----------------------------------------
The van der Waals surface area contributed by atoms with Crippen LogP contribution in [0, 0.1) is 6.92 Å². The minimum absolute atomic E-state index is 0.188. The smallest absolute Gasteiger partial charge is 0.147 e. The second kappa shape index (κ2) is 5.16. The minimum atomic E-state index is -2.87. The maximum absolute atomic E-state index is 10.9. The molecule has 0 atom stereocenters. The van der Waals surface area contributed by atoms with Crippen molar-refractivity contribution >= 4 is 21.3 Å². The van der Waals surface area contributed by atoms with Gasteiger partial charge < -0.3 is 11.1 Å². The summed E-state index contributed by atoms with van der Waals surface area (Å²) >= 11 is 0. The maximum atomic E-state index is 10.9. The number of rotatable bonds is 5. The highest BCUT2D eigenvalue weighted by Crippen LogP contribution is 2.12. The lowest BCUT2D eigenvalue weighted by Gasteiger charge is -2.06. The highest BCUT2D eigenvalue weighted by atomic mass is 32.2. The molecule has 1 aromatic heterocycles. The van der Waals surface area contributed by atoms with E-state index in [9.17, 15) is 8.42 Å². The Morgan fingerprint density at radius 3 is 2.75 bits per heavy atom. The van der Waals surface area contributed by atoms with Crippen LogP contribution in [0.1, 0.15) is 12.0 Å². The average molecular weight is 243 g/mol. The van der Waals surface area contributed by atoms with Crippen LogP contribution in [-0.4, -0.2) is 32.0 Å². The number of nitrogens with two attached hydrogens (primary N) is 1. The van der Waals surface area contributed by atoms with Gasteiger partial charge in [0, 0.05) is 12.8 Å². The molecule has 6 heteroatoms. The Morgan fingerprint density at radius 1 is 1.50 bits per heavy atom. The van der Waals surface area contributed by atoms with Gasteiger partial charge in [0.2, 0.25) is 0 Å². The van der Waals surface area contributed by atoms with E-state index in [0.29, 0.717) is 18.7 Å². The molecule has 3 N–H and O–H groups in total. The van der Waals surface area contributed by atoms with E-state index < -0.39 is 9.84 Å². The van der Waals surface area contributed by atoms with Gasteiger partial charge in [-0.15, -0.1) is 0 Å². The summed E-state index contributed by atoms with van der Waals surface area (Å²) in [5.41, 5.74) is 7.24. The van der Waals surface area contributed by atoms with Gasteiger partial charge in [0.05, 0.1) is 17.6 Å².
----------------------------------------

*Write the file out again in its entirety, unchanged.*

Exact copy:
The van der Waals surface area contributed by atoms with Crippen LogP contribution in [0, 0.1) is 6.92 Å². The minimum absolute atomic E-state index is 0.188. The smallest absolute Gasteiger partial charge is 0.147 e. The second kappa shape index (κ2) is 5.16. The minimum atomic E-state index is -2.87. The maximum absolute atomic E-state index is 10.9. The molecule has 0 atom stereocenters. The van der Waals surface area contributed by atoms with Crippen molar-refractivity contribution >= 4 is 21.3 Å². The van der Waals surface area contributed by atoms with Gasteiger partial charge < -0.3 is 11.1 Å². The summed E-state index contributed by atoms with van der Waals surface area (Å²) >= 11 is 0. The maximum atomic E-state index is 10.9. The number of rotatable bonds is 5. The highest BCUT2D eigenvalue weighted by Crippen LogP contribution is 2.12. The lowest BCUT2D eigenvalue weighted by Gasteiger charge is -2.06. The highest BCUT2D eigenvalue weighted by atomic mass is 32.2. The molecule has 1 aromatic heterocycles. The van der Waals surface area contributed by atoms with E-state index in [9.17, 15) is 8.42 Å². The Morgan fingerprint density at radius 3 is 2.75 bits per heavy atom. The van der Waals surface area contributed by atoms with Crippen LogP contribution in [0.1, 0.15) is 12.0 Å². The average molecular weight is 243 g/mol. The van der Waals surface area contributed by atoms with Crippen LogP contribution in [-0.4, -0.2) is 32.0 Å². The number of nitrogens with two attached hydrogens (primary N) is 1. The van der Waals surface area contributed by atoms with Gasteiger partial charge in [0, 0.05) is 12.8 Å². The molecule has 6 heteroatoms. The Morgan fingerprint density at radius 1 is 1.50 bits per heavy atom. The van der Waals surface area contributed by atoms with Gasteiger partial charge in [0.2, 0.25) is 0 Å². The van der Waals surface area contributed by atoms with E-state index in [0.29, 0.717) is 18.7 Å². The molecule has 3 N–H and O–H groups in total. The van der Waals surface area contributed by atoms with E-state index < -0.39 is 9.84 Å². The van der Waals surface area contributed by atoms with Gasteiger partial charge in [-0.15, -0.1) is 0 Å². The summed E-state index contributed by atoms with van der Waals surface area (Å²) in [5.41, 5.74) is 7.24. The van der Waals surface area contributed by atoms with Gasteiger partial charge in [0.05, 0.1) is 17.6 Å².